As Drupal 8, like Christmas, comes ever closer, moving away from Drupal 6 becomes ever more important. While some will be waiting for the proposed D6->D8 upgrade path, there are others who will benefit from going straight to D7: after all, a lot of us would want to wait until D8 reaches the plateau of productivity before making full use of it.
Whole-version upgrades of Drupal sites can be quite problematic, even between two close versions. So I was excited to be able to helped Agile Collective with the upgrade of the NHS Forest website from Drupal 6 to Drupal 7. Given the time and budget constraints, upgrading had to be a fast, focussed process; it needed to be almost 95% automated, so that it could be run repeatedly, and tweaked each time; and the ultimate remit was one that often strikes fear into developers' hearts: build a new one, but have it work (and look) the same as the old one.
tl;dr: the end result
Here's how it looked before:
And here's how it looks after:
Not much difference, right? But that's the point: the new version is now running on Drupal 7, and a good few years of technical debt has been paid back.
How we did it
It all turned out to be much easier than you might expect, based on that remit. The automated command-line upgrade tool drush sup came to the rescue once again (I've blogged before about how I used it to upgrade this very website) and did much of the heavy, repetitive lifting. Other Drush commands let us e.g. automatically migrate the content from D6 CCK to D7 Fields. And while very few views survived entirely intact, a custom Drush command was quick to write (using drushify) to inject fixed versions of the views, after migration.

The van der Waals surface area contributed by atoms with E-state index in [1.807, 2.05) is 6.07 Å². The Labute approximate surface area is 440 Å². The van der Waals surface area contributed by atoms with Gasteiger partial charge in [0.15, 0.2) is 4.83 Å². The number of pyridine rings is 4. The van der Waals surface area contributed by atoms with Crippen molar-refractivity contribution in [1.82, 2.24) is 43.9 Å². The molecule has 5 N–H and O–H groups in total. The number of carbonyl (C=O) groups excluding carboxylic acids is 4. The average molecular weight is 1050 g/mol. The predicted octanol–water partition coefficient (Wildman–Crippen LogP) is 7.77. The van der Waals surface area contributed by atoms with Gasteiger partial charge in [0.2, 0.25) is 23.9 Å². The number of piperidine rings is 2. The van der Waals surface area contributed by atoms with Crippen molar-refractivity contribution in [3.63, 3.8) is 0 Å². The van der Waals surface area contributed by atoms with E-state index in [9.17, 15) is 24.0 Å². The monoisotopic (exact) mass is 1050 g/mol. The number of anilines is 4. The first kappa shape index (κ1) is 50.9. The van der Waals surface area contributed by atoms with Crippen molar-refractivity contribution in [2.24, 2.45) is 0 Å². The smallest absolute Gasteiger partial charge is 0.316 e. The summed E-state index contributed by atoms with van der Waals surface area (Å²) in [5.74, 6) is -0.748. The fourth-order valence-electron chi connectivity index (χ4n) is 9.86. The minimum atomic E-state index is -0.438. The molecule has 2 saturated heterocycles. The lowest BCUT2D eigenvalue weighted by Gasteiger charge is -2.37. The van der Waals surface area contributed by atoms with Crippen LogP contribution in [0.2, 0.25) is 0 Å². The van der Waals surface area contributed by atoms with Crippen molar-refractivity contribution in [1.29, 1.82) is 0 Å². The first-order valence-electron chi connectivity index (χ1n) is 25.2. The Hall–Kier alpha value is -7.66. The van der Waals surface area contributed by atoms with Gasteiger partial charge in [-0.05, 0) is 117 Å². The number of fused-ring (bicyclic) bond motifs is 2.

What's most interesting is that porting the theme was probably improved by it being based on a very basic theme in the first place: Framework. While the initial forking of Framework for the D6 site clearly involved a lot of work, it ended up a bit like paying technical debt in advance. In D7 we used a child theme, based on Framework, and while a lot of CSS selectors needed changing, the end result was very similar, as you can see: this was the result of perhaps a day or two of initial converting of the CSS, followed by many small tweaks throughout the rest of the project as new functionality came on board. I don't want to decry complex themes like Omega (not since my Damascene conversion at DCNW) but I do wonder how long it would have taken to convert an Omega 3/D6 theme into an Omega 4/D7 one.
Once we'd deployed the upgraded version of the site, we were able to move onto more interesting new work, and do it rapidly as well. We've now launched a responsive version of the site: on a quick-win basis, we're still going for the low-hanging fruit, in a "mobile last" environment, but here's how far that's come in only a few hours:
As a work in progress, there's still scope to make further improvements to the responsiveness as we go on.
In addition, since the D7 go-live, we've added the Twitter Pull/OAuth stack:
This was very quick to do. In fact, there are a lot of small ongoing requirements with the website, that should now be very quick to do: some of them would have been doable in D6, of course; but you're always wary of committing to any work on an aging platform, when there's so much more possibilities in the newer one.
All in all, I think it's been a real success. The upgrade project came in well under budget, leaving immediate resources for the two improvements mentioned above, and maybe more in the new year! I'm really proud that Agile Collective asked me to be involved in it, and I'm looking forward to more upgrades to D7 and D8 in the future!